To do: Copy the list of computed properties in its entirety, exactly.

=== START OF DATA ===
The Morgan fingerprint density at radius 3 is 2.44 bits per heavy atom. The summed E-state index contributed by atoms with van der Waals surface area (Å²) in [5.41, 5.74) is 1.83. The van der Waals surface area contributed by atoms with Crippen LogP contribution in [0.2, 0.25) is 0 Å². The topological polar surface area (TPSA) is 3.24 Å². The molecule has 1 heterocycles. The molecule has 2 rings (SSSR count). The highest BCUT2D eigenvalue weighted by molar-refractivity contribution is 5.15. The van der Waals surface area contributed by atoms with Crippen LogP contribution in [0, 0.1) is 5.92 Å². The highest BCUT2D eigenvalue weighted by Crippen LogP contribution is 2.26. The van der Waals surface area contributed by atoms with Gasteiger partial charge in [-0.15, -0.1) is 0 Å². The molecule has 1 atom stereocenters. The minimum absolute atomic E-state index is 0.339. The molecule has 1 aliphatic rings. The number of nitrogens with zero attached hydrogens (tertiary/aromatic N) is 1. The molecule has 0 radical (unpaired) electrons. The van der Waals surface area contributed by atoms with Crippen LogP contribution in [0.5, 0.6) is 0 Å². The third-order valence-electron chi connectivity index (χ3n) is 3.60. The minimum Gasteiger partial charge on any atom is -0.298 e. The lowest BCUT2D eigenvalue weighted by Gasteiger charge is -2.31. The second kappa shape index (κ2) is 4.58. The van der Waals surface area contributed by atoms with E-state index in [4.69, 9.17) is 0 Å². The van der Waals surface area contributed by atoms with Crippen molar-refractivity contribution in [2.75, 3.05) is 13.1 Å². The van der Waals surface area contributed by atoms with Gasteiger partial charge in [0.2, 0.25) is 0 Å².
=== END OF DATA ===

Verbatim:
The Morgan fingerprint density at radius 3 is 2.44 bits per heavy atom. The summed E-state index contributed by atoms with van der Waals surface area (Å²) in [5.41, 5.74) is 1.83. The van der Waals surface area contributed by atoms with Crippen LogP contribution in [0.2, 0.25) is 0 Å². The topological polar surface area (TPSA) is 3.24 Å². The molecule has 1 heterocycles. The molecule has 2 rings (SSSR count). The highest BCUT2D eigenvalue weighted by molar-refractivity contribution is 5.15. The van der Waals surface area contributed by atoms with Crippen LogP contribution in [0, 0.1) is 5.92 Å². The highest BCUT2D eigenvalue weighted by Crippen LogP contribution is 2.26. The van der Waals surface area contributed by atoms with Gasteiger partial charge in [-0.15, -0.1) is 0 Å². The molecule has 1 atom stereocenters. The minimum absolute atomic E-state index is 0.339. The molecule has 1 aliphatic rings. The number of nitrogens with zero attached hydrogens (tertiary/aromatic N) is 1. The molecule has 0 radical (unpaired) electrons. The van der Waals surface area contributed by atoms with Crippen LogP contribution in [0.5, 0.6) is 0 Å². The third-order valence-electron chi connectivity index (χ3n) is 3.60. The minimum Gasteiger partial charge on any atom is -0.298 e. The lowest BCUT2D eigenvalue weighted by Gasteiger charge is -2.31. The second kappa shape index (κ2) is 4.58. The van der Waals surface area contributed by atoms with E-state index in [4.69, 9.17) is 0 Å². The van der Waals surface area contributed by atoms with Crippen molar-refractivity contribution in [2.75, 3.05) is 13.1 Å². The van der Waals surface area contributed by atoms with Gasteiger partial charge in [0.2, 0.25) is 0 Å².